We are adequately insured for all our activities, as well as for inspection and training.

We give our customers detailed documentation that clearly describes everything we have inspected, right down to the individual components. Generalized, unreliable inspection reports aren’t our thing.

As part of your duty to exercise due care, YOU are responsible and liable for ensuring that the inspection is carried out properly and competently.

The main aim of inspections is to identify safety deficiencies and room for improvement. But what’s the point of all this if you don’t get sound advice on the subject of technical implementation or support during the modification processes taking place in your facilities?

We have carried out hundreds of inspections of all sorts of facilities, plus we have been involved in the exchange of expert information for years as part of various committees (such as the ERCA Expert Group for Training & Inspection, IAPA CERT, and at international level, the Committee for Standardization). Clearly, this incredible wealth of experience in the industry can only mean the very best for your ropes course.

Selection criteria for inspection bodies

1. Certification:

  • A distinction is made between “Type A” and “Type C” to describe the degree of independence of the inspection bodies and is by no means indicative of their respective inspection expertise.
  • Does the inspection body have the relevant training and certifications (e.g. from associations)?
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  • What lengths does the inspection body go to in order to stay on top of the latest developments (e.g. further training and participation in expert committees)?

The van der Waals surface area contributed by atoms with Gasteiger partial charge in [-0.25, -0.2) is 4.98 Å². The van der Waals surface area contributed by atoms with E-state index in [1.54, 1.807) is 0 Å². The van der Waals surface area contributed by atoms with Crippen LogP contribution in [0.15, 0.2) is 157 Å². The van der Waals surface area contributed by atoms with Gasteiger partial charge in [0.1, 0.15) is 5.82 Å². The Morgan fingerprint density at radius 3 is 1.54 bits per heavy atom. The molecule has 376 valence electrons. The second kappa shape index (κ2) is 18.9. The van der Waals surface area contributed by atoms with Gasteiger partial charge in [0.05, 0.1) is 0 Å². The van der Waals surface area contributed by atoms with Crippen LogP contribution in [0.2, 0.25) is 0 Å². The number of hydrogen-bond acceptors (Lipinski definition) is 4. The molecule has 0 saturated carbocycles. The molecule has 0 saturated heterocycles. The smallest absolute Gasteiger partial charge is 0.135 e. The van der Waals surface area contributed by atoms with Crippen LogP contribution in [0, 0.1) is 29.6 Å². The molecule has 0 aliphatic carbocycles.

• What proof of certification and training can the inspection body produce (e.g. certificate, badge)?
  • Can the inspection body issue an “Inspection Certificate” – for example, from associations such as the ERCA/IAPA – to enhance the client’s public image?

2. Liability

Ultimately, the operator of the ropes course is responsible for ensuring that the inspections required according to the ropes course standard are carried out in the proper manner by a qualified person. Inspection bodies must be experts in the specific field covered by the inspection.

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According to the revised version of the standard, a functional test must be carried out at height by an inspector both for the inspection required before the site is operational and for periodical inspections. This means that inspections performed exclusively from ground level are no longer permissible.

3. Training of inspectors

According to DIN EN 17020 (“Requirements for the operation of various types of bodies performing inspection”) the inspection body must define and keep a record of the kind of competence it requires from employees, including the requirements for education, training, technical expertise, skills and experience.

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The training procedure outlined in the documentation must include information regarding the introductory period, the period to be spent working under supervision with experienced inspectors and any forms of continuous training (e.g. wire ropes seminar regarding the revised version of the ropes course standard).

The inspection body must be knowledgeable about the kinds of technology used in the production process, including the way in which the products are used and the potential errors that can occur when using the product.

4. Personal protective equipment (PPE)

From now on, the inspection body must check whether a PPE report is available when carrying out periodical inspections. For that reason alone, the inspector should be an expert in personal fall protection equipment and be able to prove that this is the case.


5. Assessment

  • Is there only a mention of deficiencies in the report? Or are wear-intensive areas also noted?